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the search for the ellusive scotch bonnet

The sexy Scotch bonnet is celebrating! 50 years ago it was named the North Carolina state shell, which unfortunately doesn’t make it any easier to find. It’s been years since I’ve found an intact Scotch bonnet on a northern Outer Banks beach, but have come across them occasionally on Hatteras and Ocracoke Islands, and there are rumors that Portsmouth Island beaches are covered with them after storms. This great article by Catherine Kozak, writing for Coastal Review Online, highlights what is so wonderfully different about this lovely and mysterious shell.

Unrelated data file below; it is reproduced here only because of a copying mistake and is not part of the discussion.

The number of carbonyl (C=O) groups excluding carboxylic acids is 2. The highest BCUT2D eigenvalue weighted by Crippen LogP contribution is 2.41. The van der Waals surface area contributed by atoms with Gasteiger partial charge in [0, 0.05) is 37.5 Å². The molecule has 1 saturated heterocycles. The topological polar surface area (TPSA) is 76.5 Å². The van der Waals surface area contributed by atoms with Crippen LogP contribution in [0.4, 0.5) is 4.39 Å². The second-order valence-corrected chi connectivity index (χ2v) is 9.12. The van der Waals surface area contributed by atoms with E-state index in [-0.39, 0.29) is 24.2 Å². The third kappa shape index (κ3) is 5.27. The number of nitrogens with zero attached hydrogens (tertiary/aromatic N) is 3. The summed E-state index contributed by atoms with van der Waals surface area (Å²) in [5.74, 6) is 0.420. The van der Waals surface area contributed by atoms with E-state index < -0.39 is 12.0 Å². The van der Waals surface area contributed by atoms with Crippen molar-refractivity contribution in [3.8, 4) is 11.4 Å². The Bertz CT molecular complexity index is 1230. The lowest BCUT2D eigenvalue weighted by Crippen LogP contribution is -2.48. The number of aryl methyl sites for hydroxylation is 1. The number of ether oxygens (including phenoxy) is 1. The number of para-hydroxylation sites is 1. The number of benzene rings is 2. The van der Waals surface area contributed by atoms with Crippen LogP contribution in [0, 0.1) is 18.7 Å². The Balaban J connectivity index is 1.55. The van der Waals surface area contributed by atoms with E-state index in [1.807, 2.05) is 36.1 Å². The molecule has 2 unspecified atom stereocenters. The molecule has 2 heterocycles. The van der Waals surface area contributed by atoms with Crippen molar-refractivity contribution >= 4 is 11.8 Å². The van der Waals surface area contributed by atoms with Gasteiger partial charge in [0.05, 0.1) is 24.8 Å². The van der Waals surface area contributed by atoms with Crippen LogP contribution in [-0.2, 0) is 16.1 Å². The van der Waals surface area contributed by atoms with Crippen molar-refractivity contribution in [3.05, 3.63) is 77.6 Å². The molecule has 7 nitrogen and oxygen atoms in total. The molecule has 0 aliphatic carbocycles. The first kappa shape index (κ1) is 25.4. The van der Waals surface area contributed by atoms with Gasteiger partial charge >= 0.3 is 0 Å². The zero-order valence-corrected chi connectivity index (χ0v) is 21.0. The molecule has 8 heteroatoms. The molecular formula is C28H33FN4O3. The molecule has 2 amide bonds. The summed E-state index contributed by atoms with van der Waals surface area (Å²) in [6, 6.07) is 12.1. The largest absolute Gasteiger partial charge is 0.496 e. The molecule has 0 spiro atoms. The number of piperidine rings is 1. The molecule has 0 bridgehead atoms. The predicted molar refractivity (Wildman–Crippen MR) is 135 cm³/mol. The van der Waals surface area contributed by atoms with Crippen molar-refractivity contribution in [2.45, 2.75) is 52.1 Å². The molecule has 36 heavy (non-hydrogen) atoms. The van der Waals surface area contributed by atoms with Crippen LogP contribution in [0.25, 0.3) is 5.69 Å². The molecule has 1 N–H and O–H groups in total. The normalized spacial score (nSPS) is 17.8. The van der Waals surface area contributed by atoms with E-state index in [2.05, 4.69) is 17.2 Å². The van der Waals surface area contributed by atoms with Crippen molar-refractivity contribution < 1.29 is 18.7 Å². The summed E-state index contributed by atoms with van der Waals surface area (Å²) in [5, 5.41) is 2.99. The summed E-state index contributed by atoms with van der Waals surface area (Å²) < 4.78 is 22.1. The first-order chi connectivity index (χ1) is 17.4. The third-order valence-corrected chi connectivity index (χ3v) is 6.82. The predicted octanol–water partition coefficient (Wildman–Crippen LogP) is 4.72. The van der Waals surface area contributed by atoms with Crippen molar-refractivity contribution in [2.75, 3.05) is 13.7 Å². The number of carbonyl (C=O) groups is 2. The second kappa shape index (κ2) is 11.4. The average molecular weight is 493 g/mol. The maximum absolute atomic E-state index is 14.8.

“As warm-water inhabitants of the Gulf Stream, the Scotch bonnet is usually found on nearby Hatteras and Ocracoke islands, where they’re pushed to the shore by storms.

live scotch bonnet

The thing we never get to see: a living Scotch bonnet. Photo IMG_4874s by [wj] on Flickr

“I think it’s fairly accurate to say that it is the most sought after shell on the North Carolina beaches,” says John Timmerman, the chairman of the N.C. Shell Club. “It’s a thrill to find one. If you don’t find one shell except a Scotch bonnet, your day is made.”

Timmerman, who works as an exhibit designer at the Cape Fear Museum in Wilmington, says that Scotch bonnets can be abundant from Cape Hatteras to Cape Lookout, but otherwise, the rest of the state coast is pretty much out of luck. Although, he adds, he did find one once at Fort Fisher after a hurricane and another time on a Georgia beach.”

Read the rest of the story on Coastal Review Online!


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